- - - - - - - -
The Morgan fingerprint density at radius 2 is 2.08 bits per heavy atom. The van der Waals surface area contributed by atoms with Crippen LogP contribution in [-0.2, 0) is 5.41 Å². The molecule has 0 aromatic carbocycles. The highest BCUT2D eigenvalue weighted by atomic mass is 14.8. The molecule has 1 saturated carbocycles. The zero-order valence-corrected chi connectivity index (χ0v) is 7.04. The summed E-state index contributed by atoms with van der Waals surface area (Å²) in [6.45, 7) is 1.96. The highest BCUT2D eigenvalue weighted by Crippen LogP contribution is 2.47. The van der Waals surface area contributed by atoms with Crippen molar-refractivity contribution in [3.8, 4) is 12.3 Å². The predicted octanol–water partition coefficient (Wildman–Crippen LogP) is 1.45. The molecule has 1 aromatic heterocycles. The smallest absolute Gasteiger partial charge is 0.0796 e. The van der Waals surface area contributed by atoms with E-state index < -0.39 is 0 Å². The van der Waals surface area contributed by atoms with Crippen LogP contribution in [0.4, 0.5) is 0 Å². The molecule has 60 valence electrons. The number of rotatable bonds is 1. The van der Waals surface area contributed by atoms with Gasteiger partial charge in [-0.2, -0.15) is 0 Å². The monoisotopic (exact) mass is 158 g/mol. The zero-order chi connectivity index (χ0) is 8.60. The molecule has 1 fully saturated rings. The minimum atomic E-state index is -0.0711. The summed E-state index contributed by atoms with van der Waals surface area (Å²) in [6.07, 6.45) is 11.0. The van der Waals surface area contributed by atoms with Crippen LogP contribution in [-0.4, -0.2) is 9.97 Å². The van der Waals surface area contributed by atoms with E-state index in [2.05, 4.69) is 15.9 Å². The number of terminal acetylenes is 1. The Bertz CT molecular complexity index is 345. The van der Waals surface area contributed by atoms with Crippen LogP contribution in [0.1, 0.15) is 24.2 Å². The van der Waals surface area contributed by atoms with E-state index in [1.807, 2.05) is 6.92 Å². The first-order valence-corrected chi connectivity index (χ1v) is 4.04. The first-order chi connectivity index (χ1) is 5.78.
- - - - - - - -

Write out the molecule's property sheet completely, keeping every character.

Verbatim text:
The Morgan fingerprint density at radius 2 is 2.08 bits per heavy atom. The van der Waals surface area contributed by atoms with Crippen LogP contribution in [-0.2, 0) is 5.41 Å². The molecule has 0 aromatic carbocycles. The highest BCUT2D eigenvalue weighted by atomic mass is 14.8. The molecule has 1 saturated carbocycles. The zero-order valence-corrected chi connectivity index (χ0v) is 7.04. The summed E-state index contributed by atoms with van der Waals surface area (Å²) in [6.45, 7) is 1.96. The highest BCUT2D eigenvalue weighted by Crippen LogP contribution is 2.47. The van der Waals surface area contributed by atoms with Crippen molar-refractivity contribution in [3.8, 4) is 12.3 Å². The predicted octanol–water partition coefficient (Wildman–Crippen LogP) is 1.45. The molecule has 1 aromatic heterocycles. The smallest absolute Gasteiger partial charge is 0.0796 e. The van der Waals surface area contributed by atoms with E-state index < -0.39 is 0 Å². The van der Waals surface area contributed by atoms with Crippen LogP contribution in [0.4, 0.5) is 0 Å². The molecule has 60 valence electrons. The number of rotatable bonds is 1. The van der Waals surface area contributed by atoms with Gasteiger partial charge in [-0.2, -0.15) is 0 Å². The monoisotopic (exact) mass is 158 g/mol. The zero-order chi connectivity index (χ0) is 8.60. The molecule has 1 fully saturated rings. The minimum atomic E-state index is -0.0711. The summed E-state index contributed by atoms with van der Waals surface area (Å²) in [6.07, 6.45) is 11.0. The van der Waals surface area contributed by atoms with Crippen LogP contribution in [-0.4, -0.2) is 9.97 Å². The van der Waals surface area contributed by atoms with E-state index in [2.05, 4.69) is 15.9 Å². The number of terminal acetylenes is 1. The Bertz CT molecular complexity index is 345. The van der Waals surface area contributed by atoms with Crippen LogP contribution in [0.1, 0.15) is 24.2 Å². The van der Waals surface area contributed by atoms with E-state index in [1.807, 2.05) is 6.92 Å². The first-order valence-corrected chi connectivity index (χ1v) is 4.04. The first-order chi connectivity index (χ1) is 5.78.